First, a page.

However, as is the way with people who suffer with Alzheimer’s, FIL deteriorated slowly, forgetting his resentments along the way.  He became physically weak, and seemingly ready to leave this world.

The best part of the funeral was FIL’s 3-year-old step-great-granddaughter who stole the show.  She was cheerful, of course.  Dressed in a sundress + straw hat.  Delightfully curious.  So much so that at one point during the memorial service she went up front, quietly, to join the pastor, sitting her little self down on a chair nearby him to watch.

Which was cute– and a visual reminder that life goes on.

And on that positive note I’ll end this post.  I’m not even sure why I’m telling you this, but some days, occasionally, I write here in a serious way as if this were my journal–  instead of a personal blog filled with flapdoodle and twaddle.

Today is one of those days.

The Little Sunflower That Won’t: A Lesson In Gardening & Aging Gracefully [I Suppose]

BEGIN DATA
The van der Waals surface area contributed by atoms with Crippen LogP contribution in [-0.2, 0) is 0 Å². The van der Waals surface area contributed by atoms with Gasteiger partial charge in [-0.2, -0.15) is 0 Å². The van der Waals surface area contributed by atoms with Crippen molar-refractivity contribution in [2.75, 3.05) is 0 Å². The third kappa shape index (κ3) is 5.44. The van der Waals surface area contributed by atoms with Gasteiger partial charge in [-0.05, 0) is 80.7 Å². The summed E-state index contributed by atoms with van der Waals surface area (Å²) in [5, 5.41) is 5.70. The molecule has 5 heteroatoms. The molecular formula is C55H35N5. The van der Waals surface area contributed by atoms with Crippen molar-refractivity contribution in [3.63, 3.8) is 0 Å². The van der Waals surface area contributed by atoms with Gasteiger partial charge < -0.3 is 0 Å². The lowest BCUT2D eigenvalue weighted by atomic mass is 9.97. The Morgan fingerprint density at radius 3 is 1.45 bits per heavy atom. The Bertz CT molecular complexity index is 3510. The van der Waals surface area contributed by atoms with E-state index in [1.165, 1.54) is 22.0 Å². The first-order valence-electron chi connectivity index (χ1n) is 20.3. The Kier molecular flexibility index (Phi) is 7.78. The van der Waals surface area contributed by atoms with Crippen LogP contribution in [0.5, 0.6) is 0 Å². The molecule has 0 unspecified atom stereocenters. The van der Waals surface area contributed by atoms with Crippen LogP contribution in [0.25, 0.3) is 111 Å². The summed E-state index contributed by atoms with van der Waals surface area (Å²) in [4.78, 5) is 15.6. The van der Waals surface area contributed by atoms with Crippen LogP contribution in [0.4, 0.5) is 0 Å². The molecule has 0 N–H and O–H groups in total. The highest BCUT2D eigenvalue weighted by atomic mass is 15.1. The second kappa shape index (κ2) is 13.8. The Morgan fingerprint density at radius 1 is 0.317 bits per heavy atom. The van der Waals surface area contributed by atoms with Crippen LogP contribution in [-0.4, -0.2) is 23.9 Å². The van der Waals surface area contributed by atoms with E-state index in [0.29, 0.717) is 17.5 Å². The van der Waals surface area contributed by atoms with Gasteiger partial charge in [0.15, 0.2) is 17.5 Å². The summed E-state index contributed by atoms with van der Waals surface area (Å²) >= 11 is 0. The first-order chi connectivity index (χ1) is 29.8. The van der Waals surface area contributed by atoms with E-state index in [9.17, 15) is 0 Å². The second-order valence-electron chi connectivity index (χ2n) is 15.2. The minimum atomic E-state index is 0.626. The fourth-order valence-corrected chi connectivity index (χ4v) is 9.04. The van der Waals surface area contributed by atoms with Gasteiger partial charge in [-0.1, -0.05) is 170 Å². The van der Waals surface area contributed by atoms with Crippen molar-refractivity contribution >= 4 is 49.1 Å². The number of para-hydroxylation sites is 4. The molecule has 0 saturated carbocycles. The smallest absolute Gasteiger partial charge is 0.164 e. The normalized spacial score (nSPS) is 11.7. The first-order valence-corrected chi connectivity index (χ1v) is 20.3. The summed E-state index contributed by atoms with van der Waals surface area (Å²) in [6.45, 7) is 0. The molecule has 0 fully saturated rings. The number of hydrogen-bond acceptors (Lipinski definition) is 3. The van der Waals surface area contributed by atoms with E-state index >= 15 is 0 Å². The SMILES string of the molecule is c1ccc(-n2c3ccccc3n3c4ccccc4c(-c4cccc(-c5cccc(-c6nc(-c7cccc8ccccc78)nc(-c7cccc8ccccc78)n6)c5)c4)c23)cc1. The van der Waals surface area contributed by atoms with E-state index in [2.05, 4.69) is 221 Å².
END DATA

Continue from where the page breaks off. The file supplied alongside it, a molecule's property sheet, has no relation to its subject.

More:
I’m not known for being the most patient gardener.

Zen-Den is aware of this.

He often warns new plants in the garden that they’d better get with it *pronto* or that they’ll be pulled out, tossed aside, and added to The List Of Plants That Make Ally Bean Snarl.

This little sunflower should be on that list by now, having been given 6 weeks [six weeks!] to show its inclination to grow tall– say, for instance, 4 feet tall as promised on its little garden nursery tag.

But no, this particular little sunflower, that looks a great deal more like a basic Black-eyed Susan than a fancy Sunfinity Sunflower, is blooming but not growing tall– the specific reason I put it where it is.

I’m flummoxed because I like the little yellow sunflower.